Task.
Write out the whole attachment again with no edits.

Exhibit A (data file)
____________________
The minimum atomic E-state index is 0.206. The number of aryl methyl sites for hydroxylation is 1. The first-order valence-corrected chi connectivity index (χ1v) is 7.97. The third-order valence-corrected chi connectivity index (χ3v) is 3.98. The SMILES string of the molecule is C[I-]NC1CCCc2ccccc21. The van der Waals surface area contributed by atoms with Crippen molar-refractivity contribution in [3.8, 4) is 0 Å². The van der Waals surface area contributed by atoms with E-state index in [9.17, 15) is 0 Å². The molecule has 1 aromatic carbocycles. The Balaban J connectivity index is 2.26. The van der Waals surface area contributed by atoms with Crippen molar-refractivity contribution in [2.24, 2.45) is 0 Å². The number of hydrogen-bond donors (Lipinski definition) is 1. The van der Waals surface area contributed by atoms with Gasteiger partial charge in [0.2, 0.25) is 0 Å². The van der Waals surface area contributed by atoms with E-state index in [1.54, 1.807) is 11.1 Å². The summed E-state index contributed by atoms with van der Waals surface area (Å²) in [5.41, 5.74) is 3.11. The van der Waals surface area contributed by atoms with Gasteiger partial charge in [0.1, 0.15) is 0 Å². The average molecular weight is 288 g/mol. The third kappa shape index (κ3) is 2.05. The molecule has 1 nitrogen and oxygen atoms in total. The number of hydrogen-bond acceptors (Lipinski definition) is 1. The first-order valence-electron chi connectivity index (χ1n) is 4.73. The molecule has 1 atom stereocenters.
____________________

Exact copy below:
The minimum atomic E-state index is 0.206. The number of aryl methyl sites for hydroxylation is 1. The first-order valence-corrected chi connectivity index (χ1v) is 7.97. The third-order valence-corrected chi connectivity index (χ3v) is 3.98. The SMILES string of the molecule is C[I-]NC1CCCc2ccccc21. The van der Waals surface area contributed by atoms with Crippen molar-refractivity contribution in [3.8, 4) is 0 Å². The van der Waals surface area contributed by atoms with E-state index in [9.17, 15) is 0 Å². The molecule has 1 aromatic carbocycles. The Balaban J connectivity index is 2.26. The van der Waals surface area contributed by atoms with Crippen molar-refractivity contribution in [2.24, 2.45) is 0 Å². The number of hydrogen-bond donors (Lipinski definition) is 1. The van der Waals surface area contributed by atoms with Gasteiger partial charge in [0.2, 0.25) is 0 Å². The van der Waals surface area contributed by atoms with E-state index in [1.54, 1.807) is 11.1 Å². The summed E-state index contributed by atoms with van der Waals surface area (Å²) in [5.41, 5.74) is 3.11. The van der Waals surface area contributed by atoms with Gasteiger partial charge in [0.1, 0.15) is 0 Å². The average molecular weight is 288 g/mol. The third kappa shape index (κ3) is 2.05. The molecule has 1 nitrogen and oxygen atoms in total. The number of hydrogen-bond acceptors (Lipinski definition) is 1. The first-order valence-electron chi connectivity index (χ1n) is 4.73. The molecule has 1 atom stereocenters.